Resurgent Game Pushes Button On £300m Float
Game Retail will this week emerge as one of the high street's festive winners when it cements plans for a £300m flotation less than two years after being bought out of administration.
Sky News has learnt that the chain, which is owned by private equity backers, is close to appointing HSBC, Canaccord Genuity and Liberum Securities to co-ordinate an initial public offering that will take place later this year.
The plans for a stock market listing cap a remarkable transformation for Game, which fell into administration in March 2012, resulting in the closure of nearly 300 stores.
It was acquired in April 2012 by a consortium of investors understood to have been led by the US-based fund Elliott Advisers and which included Henry Jackson, the controversial financier who faced criticism over the collapse of both Comet and MFI, the kitchens retailer.
Game will release a trading update on Wednesday which is understood to demonstrate the chain's recent resurgence, having shed many of its poorly-performing shops.
Analysts believe that Game enjoyed a positive Christmas after the November launch of gaming consoles including the Sony Playstation 4 and Microsoft's Xbox1. It was also buoyed by the unveiling last year of Grand Theft Auto 5, which quickly became the fastest-selling video game in history.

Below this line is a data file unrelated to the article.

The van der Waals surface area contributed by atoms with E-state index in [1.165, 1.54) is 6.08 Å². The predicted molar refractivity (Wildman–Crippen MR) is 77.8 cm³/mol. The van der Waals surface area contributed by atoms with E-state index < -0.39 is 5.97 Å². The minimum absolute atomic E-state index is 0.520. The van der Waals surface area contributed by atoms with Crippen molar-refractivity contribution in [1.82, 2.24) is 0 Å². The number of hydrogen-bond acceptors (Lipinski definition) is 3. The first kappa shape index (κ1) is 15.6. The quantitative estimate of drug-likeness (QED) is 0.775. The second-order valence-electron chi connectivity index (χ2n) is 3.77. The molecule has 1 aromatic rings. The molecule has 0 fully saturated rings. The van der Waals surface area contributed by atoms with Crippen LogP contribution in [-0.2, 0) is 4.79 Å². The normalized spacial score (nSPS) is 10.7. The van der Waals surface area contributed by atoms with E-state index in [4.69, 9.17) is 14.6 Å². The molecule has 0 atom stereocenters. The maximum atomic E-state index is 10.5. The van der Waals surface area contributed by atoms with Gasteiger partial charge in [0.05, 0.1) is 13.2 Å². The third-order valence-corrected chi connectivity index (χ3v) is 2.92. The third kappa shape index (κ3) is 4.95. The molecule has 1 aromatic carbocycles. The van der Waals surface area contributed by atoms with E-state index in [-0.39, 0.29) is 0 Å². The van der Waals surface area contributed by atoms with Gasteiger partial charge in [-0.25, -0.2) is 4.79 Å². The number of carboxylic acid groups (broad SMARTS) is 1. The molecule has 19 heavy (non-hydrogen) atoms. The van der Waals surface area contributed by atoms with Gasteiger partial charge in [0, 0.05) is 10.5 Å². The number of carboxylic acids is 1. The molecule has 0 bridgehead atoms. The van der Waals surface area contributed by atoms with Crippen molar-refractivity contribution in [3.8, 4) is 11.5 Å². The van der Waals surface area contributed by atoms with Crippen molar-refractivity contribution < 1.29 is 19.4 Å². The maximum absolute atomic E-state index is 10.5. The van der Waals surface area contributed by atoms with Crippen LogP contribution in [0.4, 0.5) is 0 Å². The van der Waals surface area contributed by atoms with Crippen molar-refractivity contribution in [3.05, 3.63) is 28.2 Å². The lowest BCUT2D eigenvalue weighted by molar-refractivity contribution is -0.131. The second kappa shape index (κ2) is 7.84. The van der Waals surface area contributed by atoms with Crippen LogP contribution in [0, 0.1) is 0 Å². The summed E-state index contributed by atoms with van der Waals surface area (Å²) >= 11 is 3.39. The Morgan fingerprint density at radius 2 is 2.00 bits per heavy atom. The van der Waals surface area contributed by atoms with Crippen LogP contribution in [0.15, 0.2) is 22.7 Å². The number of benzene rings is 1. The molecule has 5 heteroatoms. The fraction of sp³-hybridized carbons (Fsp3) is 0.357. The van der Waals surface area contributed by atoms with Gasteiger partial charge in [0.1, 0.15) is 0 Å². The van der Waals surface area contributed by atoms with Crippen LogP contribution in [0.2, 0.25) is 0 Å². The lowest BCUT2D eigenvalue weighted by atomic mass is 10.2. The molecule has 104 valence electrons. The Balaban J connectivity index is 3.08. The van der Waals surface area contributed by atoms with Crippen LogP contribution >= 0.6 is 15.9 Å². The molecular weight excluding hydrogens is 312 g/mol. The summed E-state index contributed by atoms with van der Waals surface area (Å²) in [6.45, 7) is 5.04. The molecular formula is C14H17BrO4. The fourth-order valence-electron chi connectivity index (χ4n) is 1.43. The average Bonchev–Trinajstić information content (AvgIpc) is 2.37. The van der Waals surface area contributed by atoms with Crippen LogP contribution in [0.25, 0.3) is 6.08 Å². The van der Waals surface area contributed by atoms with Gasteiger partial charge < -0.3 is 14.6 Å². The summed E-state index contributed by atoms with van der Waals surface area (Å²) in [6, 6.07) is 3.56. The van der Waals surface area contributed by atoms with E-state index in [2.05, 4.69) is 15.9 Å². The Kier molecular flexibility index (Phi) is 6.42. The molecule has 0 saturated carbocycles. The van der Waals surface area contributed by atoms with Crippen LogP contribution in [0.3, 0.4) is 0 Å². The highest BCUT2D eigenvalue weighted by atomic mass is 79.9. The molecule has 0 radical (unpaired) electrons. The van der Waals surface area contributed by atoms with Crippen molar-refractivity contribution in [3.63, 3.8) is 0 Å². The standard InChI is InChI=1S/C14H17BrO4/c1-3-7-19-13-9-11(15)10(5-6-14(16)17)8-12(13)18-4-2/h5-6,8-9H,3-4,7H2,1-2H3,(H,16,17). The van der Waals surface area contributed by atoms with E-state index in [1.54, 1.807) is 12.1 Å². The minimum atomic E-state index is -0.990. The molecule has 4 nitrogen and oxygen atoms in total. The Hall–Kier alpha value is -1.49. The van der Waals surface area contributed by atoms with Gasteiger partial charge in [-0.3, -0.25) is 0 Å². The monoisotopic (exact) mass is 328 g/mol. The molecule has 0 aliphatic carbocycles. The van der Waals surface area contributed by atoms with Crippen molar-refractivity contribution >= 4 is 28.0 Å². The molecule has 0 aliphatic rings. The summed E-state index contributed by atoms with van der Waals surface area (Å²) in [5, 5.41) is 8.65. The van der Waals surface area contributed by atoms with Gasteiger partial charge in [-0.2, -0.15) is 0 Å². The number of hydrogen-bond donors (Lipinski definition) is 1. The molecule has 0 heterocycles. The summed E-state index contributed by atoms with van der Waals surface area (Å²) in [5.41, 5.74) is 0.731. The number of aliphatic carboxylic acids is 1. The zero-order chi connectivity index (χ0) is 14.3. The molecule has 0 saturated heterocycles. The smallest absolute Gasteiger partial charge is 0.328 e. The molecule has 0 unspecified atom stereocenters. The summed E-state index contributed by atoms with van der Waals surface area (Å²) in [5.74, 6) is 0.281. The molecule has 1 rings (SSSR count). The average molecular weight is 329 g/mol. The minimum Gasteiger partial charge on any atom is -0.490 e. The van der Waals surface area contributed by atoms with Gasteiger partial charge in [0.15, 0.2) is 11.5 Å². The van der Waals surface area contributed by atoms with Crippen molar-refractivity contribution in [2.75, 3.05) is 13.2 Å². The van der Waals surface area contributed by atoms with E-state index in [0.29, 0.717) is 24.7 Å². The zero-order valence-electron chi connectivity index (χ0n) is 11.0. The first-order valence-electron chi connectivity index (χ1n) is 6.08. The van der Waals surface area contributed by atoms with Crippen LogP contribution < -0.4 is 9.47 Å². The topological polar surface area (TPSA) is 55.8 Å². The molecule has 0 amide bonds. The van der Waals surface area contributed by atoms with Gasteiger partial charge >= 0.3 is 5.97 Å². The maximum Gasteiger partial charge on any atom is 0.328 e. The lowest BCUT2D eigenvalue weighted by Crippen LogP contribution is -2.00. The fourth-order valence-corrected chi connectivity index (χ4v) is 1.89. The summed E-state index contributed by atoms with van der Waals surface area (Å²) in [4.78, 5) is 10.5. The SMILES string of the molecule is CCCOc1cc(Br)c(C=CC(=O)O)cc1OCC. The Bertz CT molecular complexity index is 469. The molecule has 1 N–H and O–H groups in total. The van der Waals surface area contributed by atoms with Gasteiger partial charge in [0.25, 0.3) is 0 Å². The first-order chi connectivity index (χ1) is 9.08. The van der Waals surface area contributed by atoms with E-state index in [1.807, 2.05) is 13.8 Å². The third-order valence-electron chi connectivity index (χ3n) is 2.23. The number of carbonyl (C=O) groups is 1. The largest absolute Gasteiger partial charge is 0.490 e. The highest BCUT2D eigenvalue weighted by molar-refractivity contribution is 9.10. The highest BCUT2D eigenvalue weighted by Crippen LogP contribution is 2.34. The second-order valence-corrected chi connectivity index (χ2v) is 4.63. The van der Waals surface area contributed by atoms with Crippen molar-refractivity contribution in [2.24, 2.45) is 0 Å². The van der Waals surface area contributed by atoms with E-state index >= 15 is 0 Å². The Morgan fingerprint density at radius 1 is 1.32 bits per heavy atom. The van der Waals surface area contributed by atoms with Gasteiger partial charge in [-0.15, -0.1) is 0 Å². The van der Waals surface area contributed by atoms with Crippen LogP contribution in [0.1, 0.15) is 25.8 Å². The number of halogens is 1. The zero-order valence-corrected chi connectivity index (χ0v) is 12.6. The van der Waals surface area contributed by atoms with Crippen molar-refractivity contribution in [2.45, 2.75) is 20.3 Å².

"The chain really outperformed the market, which should provide a solid platform for it to go public," a person close to the company said on Tuesday.
The trio of investment banks have not yet been formally hired but are expected to be in the coming days.
Game's most recent earnings figures disclosed that it made £15m in pre-tax profit in the 2012 financial year, a figure that analysts say may have more than doubled in the following 12 months.
Game is now run by Martyn Gibbs, a former HMV executive, who told The Times last month that the investors who backed the chain's buyout did not deserve much of the criticism levelled at them.
"There was a significant risk when the business was pulled out of administration. I think we get caught up in the percentages of a business that was being saved," he told the newspaper.
"But it wasn't a business that was guaranteed a future at that moment in time. So we are comfortable the business can work with those payments and continue to build the business."
Game is one of many retailers examining stock market listings as the UK economy continues its recovery, although the mixed fortunes of high street chains at Christmas suggests that executives will be cautious about going public.
DFS, House of Fraser, B&M Retail and Pets At Home are among those exploring flotations.
A spokesman for Game declined to comment.
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